Management must perceive an innovation has added to the bottom line, even though the measure of that value may be qualitative or indirect.
Timing of any innovation requires consideration of the amount of change the innovation creates. If the innovation comes too early, the market might not be ready to accept it; if it comes too late, you give your competitors an opportunity to gain greater market share.
In theory, all members of an organization are sources of innovation, but the process differs if it begins from the top down, as opposed to the bottom up. For example, potential problems with finding resources for an innovation tend to dissipate if management is driving an activity, rather than employees.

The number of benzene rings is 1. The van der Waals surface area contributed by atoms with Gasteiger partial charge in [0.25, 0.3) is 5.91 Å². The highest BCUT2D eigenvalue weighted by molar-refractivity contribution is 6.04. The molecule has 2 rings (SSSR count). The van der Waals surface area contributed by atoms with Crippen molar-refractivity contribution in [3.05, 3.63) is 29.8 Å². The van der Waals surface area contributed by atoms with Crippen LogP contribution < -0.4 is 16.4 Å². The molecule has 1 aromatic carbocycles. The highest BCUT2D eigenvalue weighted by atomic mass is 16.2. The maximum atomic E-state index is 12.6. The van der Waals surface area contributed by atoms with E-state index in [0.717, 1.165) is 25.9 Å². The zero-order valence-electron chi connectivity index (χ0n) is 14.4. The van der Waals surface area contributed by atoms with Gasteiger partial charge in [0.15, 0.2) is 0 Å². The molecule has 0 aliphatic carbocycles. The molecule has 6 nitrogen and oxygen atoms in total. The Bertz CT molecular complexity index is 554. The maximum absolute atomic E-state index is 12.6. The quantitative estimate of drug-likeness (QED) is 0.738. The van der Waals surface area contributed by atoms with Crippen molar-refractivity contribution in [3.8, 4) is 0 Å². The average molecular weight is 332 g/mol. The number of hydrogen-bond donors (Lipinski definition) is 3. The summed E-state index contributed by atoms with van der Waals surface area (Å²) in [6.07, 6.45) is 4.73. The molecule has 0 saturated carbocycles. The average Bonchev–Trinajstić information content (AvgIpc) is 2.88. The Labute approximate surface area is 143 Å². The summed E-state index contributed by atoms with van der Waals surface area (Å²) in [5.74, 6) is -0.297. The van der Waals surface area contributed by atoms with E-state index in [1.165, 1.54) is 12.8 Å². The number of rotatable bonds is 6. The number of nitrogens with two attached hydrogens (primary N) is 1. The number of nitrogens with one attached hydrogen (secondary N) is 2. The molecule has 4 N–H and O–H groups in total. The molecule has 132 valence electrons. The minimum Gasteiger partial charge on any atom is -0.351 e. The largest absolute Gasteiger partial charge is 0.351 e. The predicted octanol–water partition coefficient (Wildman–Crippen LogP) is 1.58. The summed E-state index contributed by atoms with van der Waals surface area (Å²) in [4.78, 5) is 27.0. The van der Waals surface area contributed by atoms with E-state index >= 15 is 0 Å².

People are the most important resource or asset an organization can have; at the same time, they are among the most difficult to manage, due to the potential for wide-ranging diversity in attitudes, work habits, personal and professional philosophies and a host of other areas. Managing people resources often generates into a numbers game, often unwittingly acceded to by upper management. Too many times, problems are addressed simply by adding staff, a bad circumstance that compounds itself once the problem is solved and the layoffs begin.
If an idea cannot be communicated, it is of little value; someone somehow must be able to clearly articulate not just the idea, but also its importance to the organization. Indeed, the ability to communicate effectively in many different formats cannot be overemphasized. There are five basic types of communication to master: — oral, written, graphic, listening and reading.